Over the past week I dived with manatees, explored a creepy, shape-shifting mansion, and rode on a flying carpet. I also spent a lot of time feeling like I wanted to barf.
Admittedly, I was using a $599 Oculus Rift virtual-reality headset. It was a lot of fun, though I looked like a complete idiot sitting with a clunky black gadget on my face. I also got a more in-depth look at simulator sickness—feelings of nausea, dizziness, and eye strain that some people get when using VR—and what it means for the future of this technology.
When done properly, virtual reality can be incredibly immersive. I always know I’m not really in outer space or the depths of the ocean, but new consumer-geared headsets like Rift and HTC’s Vive make it possible to suspend belief, at least for a bit.
But reliable consumer VR is still in its infancy. The games, films, and other virtual experiences that people are making for these gadgets are very much experimental; it’s hard to know just what will and won’t work until a lot of headset-wearing folks like me have spent time trying this stuff out.
And when things don’t work just right, VR can literally make you ill, or at least uncomfortable. Some issues can pop up with the hardware itself, like visual jittering. Others relate to the ways content is made—things like rapid acceleration and deceleration can make you feel sick because what you see isn’t matching up with what your body feels.
To get a more thorough look at this, I tried a variety of games and other experiences with different ratings (Oculus places the ones in its store in three categories: “comfortable,” “moderate,” and “intense”), like BlazeRush, where I raced cars around a track, and Bazaar, where I rode a flying carpet around a bazaar, collecting food and coins and avoiding hungry crocodiles, annoying monkeys, and fearsome snakes. I watched short films, like Invasion!, and I tried out environmental explorations like Ocean Rift.
I was happy to realize that Oculus’s rating system is pretty accurate. Games and other experiences rated “general” were typically playable for a while without feeling sick or otherwise uncomfortable. Games rated “moderate,” like the sci-fi shooter Gunjack, were a bit of a step up in terms of intensity. And playing games rated “intense” was much, much harder. In less than 10 minutes I had to stop and take off the headset, and I felt ill for a while afterward, too.
Situations where I could control my velocity—and where things weren’t moving swiftly around me—seemed to work much better. On a virtual trip through the Grand Canyon, for instance, I could pick between three kayak speeds as I passed red rocks, water lilies, and ducked under a rushing waterfall. I spent 20 minutes just looking at the scenery; it felt almost meditative.
And that was largely my limit—after about 20 minutes, I might not feel sick, but my eyes and brain needed a break. That might be enough for short games and films, but would make it a lot harder to, say, watch a feature-length movie in VR or, perhaps one day, use the technology for work as a virtual desktop with endless displays.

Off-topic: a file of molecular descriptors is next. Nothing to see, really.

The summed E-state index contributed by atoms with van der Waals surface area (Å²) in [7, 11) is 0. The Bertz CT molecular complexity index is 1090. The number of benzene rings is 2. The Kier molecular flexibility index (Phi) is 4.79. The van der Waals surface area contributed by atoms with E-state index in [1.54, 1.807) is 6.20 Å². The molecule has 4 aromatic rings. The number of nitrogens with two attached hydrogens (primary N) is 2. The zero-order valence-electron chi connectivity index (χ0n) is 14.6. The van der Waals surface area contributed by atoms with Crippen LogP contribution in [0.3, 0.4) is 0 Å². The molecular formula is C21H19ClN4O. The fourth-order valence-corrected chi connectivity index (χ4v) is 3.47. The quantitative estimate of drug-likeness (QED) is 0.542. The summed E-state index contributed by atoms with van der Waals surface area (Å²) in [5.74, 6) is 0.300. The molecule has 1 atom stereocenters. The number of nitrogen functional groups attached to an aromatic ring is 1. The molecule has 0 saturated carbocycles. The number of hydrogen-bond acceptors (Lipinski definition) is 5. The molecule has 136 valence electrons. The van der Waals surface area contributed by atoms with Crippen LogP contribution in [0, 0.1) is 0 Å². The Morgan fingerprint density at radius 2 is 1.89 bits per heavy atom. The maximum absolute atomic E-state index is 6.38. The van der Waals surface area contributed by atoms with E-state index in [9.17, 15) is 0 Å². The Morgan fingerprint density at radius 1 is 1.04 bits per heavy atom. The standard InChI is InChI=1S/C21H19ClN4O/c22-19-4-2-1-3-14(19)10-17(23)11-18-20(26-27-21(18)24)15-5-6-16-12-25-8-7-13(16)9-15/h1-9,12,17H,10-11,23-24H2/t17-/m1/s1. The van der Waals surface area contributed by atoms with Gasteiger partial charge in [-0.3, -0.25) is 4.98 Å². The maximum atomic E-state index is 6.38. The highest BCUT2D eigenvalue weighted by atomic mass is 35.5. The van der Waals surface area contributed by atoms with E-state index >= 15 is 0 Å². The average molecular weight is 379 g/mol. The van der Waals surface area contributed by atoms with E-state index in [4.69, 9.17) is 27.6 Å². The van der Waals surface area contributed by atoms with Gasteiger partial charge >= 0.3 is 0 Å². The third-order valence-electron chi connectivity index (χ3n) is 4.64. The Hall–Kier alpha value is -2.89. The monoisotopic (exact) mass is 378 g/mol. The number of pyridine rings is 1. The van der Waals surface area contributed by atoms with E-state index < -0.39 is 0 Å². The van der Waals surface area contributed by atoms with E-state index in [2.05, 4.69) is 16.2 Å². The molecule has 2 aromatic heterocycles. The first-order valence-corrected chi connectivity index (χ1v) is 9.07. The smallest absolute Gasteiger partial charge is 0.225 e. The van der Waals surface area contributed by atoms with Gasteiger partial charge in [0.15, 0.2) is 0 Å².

I asked Evan Suma, a research assistant professor at the University of Southern California’s Institute for Creative Technologies who studies VR, what this means for widespread adoption of the technology. Hardcore gamers, after all, are fond of playing console games on flat screens for hours on end, and gaming is expected to be a huge early market for the latest VR headsets; does it matter if people can’t use it for very long?
Suma thinks it’s a concern for widespread adoption, saying simulator sickness is “one of the biggest challenges” that the VR community needs to solve.
He wonders, however, if we may adjust to wearing headsets over time, making it more comfortable to wear them for longer. This is a theory Oculus founder Palmer Luckey believes in; while he acknowledges sickness is still an issue that needs to be solved by game design, he has also said that he thinks people will adjust to VR technology. I noticed it myself, actually, as I continued playing Bazaar over a couple days and found myself less affected by sudden turns of my flying carpet.
Whether or not we can naturally adjust, there are ways to help fix discomfort in VR. Suma says these range from using teleportation to move you from one point to another in virtual space to giving you a larger area to physically move around in while in virtual reality (right now, the Vive headset is more suited for this than the Rift). Eventually, advancements in display technology may improve things, too.
Making lighter headsets could help as well. The Rift weighs about a pound; the Vive weighs slightly more. That may not sound that heavy, especially when you consider the kinds of headsets used for VR in the past, but Suma says research indicates that the more weight you put on your head the more inertia you have when turning it, which means it takes more effort to stop turning and, as a result, some people feel sick.
Improvements like these will take a while, but I’m willing to wait: when you do get a truly immersive virtual-reality experience, like some of the ones I had, it’s riveting—even in 20-minute increments. In the meantime, I’ll be spending my non-nauseous time in the Oculus Rift shuffling between my kayak and flying carpet.
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